BRIDGEPORT, Conn. — At a 30-minute press conference Sunday at Webster Bank Arena, UConn coach Geno Auriemma and five players were asked a total of 24 questions.
Only one pertained to the University of Texas basketball team, the Huskies’ opponent in the Bridgeport (Conn.) Regionalfinal Monday night at Webster Bank Arena.
It seemed like a forgone conclusion — at least in the national media’s eyes — that UConn is simply cruising towards its fourth NCAA women’s basketball championship and 11th overall. A 60-point blowout against Mississippi State on Saturday is just more reason to believe that no one can touch the Huskies.
What did rankled Auriemma was a question regarding a tweet from Boston Globe columnist Dan Shaughnessy on Sunday that suggested UConn is ruining the sport – “Hate to punish them for being great, but they are killing the women’s game. Watch? No thanks.”
The 62-year-old Auriemma didn’t dismiss the tweet without firing back.
“My response is, don’t watch. No one’s putting a gun to your head to watch. So don’t watch. And don’t write about it. Spend some time on things you think are important. If you don’t think this is important, don’t pay attention to it. The fact that you have to comment on it says something about you, doesn’t it?…. We do what we do,” Auriemma said.
Auriemma then compared his team to Tiger Woods’ domination in the early portion of his golf career. No one said Tiger was bad for golf, the coach said.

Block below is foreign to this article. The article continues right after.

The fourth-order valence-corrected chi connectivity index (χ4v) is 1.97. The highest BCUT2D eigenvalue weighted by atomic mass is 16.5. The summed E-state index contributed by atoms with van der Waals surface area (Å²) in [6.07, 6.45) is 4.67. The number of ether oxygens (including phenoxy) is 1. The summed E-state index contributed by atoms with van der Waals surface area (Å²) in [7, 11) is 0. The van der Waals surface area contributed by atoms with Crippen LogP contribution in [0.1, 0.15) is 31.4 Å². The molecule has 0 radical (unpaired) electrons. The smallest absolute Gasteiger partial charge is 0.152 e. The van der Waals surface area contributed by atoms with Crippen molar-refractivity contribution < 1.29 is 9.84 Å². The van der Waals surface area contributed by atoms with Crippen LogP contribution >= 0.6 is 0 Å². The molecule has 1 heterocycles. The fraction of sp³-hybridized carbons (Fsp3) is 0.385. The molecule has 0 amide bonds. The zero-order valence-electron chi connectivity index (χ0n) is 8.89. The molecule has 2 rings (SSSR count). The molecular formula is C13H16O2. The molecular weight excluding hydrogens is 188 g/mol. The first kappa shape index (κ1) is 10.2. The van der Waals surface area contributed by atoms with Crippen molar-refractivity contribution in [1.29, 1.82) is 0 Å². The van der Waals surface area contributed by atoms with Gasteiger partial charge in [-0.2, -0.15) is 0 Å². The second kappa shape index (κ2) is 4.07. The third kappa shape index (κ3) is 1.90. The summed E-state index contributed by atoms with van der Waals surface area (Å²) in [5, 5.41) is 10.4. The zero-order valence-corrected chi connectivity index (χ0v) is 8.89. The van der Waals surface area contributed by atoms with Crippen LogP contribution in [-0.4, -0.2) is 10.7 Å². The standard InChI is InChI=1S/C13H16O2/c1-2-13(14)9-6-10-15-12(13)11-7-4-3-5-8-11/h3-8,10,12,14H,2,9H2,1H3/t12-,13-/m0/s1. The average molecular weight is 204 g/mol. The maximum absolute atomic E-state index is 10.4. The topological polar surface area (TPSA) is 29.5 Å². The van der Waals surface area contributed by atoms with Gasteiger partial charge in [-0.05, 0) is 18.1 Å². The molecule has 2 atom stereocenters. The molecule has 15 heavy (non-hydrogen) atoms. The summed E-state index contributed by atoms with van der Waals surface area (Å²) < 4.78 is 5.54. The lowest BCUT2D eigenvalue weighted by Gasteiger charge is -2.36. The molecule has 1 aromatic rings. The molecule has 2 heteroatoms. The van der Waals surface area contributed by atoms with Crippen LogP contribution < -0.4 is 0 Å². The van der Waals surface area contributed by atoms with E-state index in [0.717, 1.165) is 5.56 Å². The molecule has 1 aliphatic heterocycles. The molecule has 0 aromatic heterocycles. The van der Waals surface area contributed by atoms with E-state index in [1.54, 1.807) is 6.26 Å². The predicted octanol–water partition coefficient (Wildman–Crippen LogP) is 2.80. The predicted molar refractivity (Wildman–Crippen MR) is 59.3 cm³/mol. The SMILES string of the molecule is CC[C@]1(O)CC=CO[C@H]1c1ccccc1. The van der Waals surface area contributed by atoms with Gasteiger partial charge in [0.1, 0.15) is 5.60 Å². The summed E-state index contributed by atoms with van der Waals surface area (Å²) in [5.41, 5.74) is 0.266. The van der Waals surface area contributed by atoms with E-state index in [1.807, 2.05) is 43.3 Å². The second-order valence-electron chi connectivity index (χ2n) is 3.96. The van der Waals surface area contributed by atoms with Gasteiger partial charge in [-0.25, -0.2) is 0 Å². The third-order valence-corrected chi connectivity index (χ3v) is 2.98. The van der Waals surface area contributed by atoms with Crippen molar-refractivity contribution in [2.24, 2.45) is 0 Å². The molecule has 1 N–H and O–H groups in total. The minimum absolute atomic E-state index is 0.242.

“So, there’s a lot better writers than Dan Shaughnessy, but that doesn’t mean he’s bad for the game.”
During UConn’s current 72-game winning streak, no team has come within single digits of the Huskies. If they get past Texas Monday, and win two games in the Final Four next week in Indianapolis, Auriemma will pass iconic UCLA coach John Wooden for most championships in college basketball history.
UConn’s top player, Breanna Stewart, was asked her thoughts on the subject.
“You definitely can’t win this argument,” the 6-4 senior All-America said. “Teams need to get better, players need to get better, and that starts from before we even get to college.”
During UT’s 30-minute presser following UConn’s, the Longhorns were asked 22 questions, roughly half regarding their opponent. Yet the topic of the day — UConn’s domination of women’s basketball — came up again.
Texas coach Karen Aston paid the Huskies a compliment, saying, “I think we all need to get more competitive. We all know that in women’s basketball. We know that parity is a great thing.”
Aston said the women’s game saw a glimpse of parity when No. 1 seeds Notre Dame and South Carolina were beaten Friday in the Sweet 16 round.
“What happened on Friday is a great thing for our game,” she said. “We all need to get better and continue to try to grow the game, period.”
This will be UT’s first look at UConn (35-0) since losing to the Huskies 105-54 in the Sweet 16 last year in Albany, N.Y.
While Texas (31-4) makes no excuses for last year’s meltdown, this is a team that has made great strides in Aston’s four years as head coach. Armed with a talented senior class of Imani Boyette, Empress Davenport, Celina Rodrigo and Brady Sanders, this has arguably been UT’s best team since Jody Conradt’s team reached the Final Four in 2003.
The second-seeded Longhorns earned their spot in the regional finals by knocking off No. 3 seed UCLA 72-66 Saturday behind Boyette’s 18-point, 10-rebound performance.
“We know we deserve to be here and all of our hard has put us in this position,” Rodrigo said. “We’re confident in ourselves and in each other when we’re on the court. It helps knowing that we’re all playing for each other.”